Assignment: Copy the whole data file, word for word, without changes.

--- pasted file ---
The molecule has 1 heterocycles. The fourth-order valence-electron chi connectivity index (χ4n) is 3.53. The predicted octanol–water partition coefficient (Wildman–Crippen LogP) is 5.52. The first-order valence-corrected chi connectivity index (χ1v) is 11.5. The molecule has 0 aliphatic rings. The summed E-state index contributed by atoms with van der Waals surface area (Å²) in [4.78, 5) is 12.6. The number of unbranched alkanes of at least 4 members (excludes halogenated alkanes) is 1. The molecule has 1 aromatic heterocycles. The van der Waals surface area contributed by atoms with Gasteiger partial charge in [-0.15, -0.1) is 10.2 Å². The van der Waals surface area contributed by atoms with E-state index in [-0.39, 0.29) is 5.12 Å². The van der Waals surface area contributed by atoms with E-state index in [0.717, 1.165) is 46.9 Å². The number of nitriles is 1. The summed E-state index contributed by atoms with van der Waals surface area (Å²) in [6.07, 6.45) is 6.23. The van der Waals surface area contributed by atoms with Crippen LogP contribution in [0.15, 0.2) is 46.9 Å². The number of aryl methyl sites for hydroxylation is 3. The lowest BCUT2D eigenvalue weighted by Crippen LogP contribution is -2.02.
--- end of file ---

The molecule has 1 heterocycles. The fourth-order valence-electron chi connectivity index (χ4n) is 3.53. The predicted octanol–water partition coefficient (Wildman–Crippen LogP) is 5.52. The first-order valence-corrected chi connectivity index (χ1v) is 11.5. The molecule has 0 aliphatic rings. The summed E-state index contributed by atoms with van der Waals surface area (Å²) in [4.78, 5) is 12.6. The number of unbranched alkanes of at least 4 members (excludes halogenated alkanes) is 1. The molecule has 1 aromatic heterocycles. The van der Waals surface area contributed by atoms with Gasteiger partial charge in [-0.15, -0.1) is 10.2 Å². The van der Waals surface area contributed by atoms with E-state index in [-0.39, 0.29) is 5.12 Å². The van der Waals surface area contributed by atoms with E-state index in [0.717, 1.165) is 46.9 Å². The number of nitriles is 1. The summed E-state index contributed by atoms with van der Waals surface area (Å²) in [6.07, 6.45) is 6.23. The van der Waals surface area contributed by atoms with Crippen LogP contribution in [0.15, 0.2) is 46.9 Å². The number of aryl methyl sites for hydroxylation is 3. The lowest BCUT2D eigenvalue weighted by Crippen LogP contribution is -2.02.